Saturday, March 28, 2015

Why I am a Listener

"Perhaps the best conversationalist in the world is the man who helps others talk."
                                                                                          -Lee, from Steinbeck's East of Eden

There may be no discipline in our culture so highly valued but so seldom practiced as listening. Every relationship self-help book kicks off with the panacea of better listening. Every marriage can be fixed, every work conflict resolved, every wayward child brought home with more and better listening. Preach a sermon on listening and every head will nod and every knee will bow.

But in truth, there is no glory in listening. There is more glory in talking about listening than there is in practicing it. It is the New Years Resolutions of relationship disciplines. Listening is not glamorous, dynamic, or sexy. Listening will never be the next big thing. There is no money on the listening circuit. There is no listening circuit.  People who have been well heard aren't even aware of it half the time.

The ministry of listening is quiet. Preaching happens center stage from a pulpit in front of hundreds of people. Listening happens in corners and coffee shops and late-night phone calls and hospital rooms. People don't line up at the door of the sanctuary to shake your hand after you have listened. The ministry of listening is small. It happens in one-on-one settings, maybe in an occasional small group that has prioritized listening to one another. The ministry of listening is slow. There is always more to learn about another person, no matter how long you have known them. There are more layers to unpack, more stories to hear, more emotions to usher us into trembling silence. It requires significant time and meaningful waiting.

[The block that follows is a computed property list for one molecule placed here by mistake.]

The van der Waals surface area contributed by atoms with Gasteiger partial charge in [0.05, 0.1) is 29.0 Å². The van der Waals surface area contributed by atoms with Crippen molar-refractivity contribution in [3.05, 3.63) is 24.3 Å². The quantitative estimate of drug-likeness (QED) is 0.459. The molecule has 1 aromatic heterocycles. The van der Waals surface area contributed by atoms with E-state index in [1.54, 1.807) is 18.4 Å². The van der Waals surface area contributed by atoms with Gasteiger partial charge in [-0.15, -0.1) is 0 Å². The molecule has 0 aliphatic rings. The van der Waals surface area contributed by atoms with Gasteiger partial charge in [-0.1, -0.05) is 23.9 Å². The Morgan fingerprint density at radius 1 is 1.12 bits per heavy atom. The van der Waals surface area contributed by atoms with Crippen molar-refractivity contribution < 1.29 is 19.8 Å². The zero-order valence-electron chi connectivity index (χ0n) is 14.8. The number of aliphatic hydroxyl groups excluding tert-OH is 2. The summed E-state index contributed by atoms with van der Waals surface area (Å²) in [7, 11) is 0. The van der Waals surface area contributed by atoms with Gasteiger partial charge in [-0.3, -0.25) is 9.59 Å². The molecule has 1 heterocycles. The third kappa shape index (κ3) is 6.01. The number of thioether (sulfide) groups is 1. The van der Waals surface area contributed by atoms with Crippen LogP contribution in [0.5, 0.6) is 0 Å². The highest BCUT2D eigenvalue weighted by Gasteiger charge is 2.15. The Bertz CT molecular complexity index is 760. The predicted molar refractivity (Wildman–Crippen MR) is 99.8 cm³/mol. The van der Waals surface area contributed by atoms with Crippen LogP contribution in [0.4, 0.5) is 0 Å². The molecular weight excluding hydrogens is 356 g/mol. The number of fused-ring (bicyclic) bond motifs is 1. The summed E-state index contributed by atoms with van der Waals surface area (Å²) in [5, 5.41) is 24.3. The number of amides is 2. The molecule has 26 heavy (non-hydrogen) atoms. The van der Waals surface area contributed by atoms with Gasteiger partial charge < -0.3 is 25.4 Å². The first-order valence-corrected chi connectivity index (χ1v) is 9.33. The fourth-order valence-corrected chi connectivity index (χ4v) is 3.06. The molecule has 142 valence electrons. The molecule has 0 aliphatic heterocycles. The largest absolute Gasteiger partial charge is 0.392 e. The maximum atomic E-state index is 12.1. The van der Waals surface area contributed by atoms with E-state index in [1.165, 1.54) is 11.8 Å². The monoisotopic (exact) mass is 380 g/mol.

I am not naive enough to think that my listening book will sell many copies. It will not bring me money and it will not bring me fame, and that is okay. Because a listener does not seek the spotlight.